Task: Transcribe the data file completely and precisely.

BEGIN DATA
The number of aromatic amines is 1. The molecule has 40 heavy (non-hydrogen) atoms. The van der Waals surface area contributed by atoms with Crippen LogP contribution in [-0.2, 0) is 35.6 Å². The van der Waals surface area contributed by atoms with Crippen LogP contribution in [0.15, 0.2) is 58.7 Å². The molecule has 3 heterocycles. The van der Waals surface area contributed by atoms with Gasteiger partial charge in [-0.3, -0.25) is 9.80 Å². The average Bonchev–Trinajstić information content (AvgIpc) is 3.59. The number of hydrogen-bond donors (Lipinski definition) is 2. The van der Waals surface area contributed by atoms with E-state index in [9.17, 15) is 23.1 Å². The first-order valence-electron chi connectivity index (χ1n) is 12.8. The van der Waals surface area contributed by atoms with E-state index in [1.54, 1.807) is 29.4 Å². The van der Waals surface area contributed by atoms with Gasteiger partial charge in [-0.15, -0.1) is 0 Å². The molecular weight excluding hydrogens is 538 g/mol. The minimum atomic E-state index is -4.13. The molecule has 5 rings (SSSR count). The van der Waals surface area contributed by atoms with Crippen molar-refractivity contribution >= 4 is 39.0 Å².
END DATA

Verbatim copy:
The number of aromatic amines is 1. The molecule has 40 heavy (non-hydrogen) atoms. The van der Waals surface area contributed by atoms with Crippen LogP contribution in [-0.2, 0) is 35.6 Å². The van der Waals surface area contributed by atoms with Crippen LogP contribution in [0.15, 0.2) is 58.7 Å². The molecule has 3 heterocycles. The van der Waals surface area contributed by atoms with Gasteiger partial charge in [-0.3, -0.25) is 9.80 Å². The average Bonchev–Trinajstić information content (AvgIpc) is 3.59. The number of hydrogen-bond donors (Lipinski definition) is 2. The van der Waals surface area contributed by atoms with E-state index in [9.17, 15) is 23.1 Å². The first-order valence-electron chi connectivity index (χ1n) is 12.8. The van der Waals surface area contributed by atoms with E-state index in [1.54, 1.807) is 29.4 Å². The van der Waals surface area contributed by atoms with Gasteiger partial charge in [-0.15, -0.1) is 0 Å². The molecular weight excluding hydrogens is 538 g/mol. The minimum atomic E-state index is -4.13. The molecule has 5 rings (SSSR count). The van der Waals surface area contributed by atoms with Crippen molar-refractivity contribution >= 4 is 39.0 Å².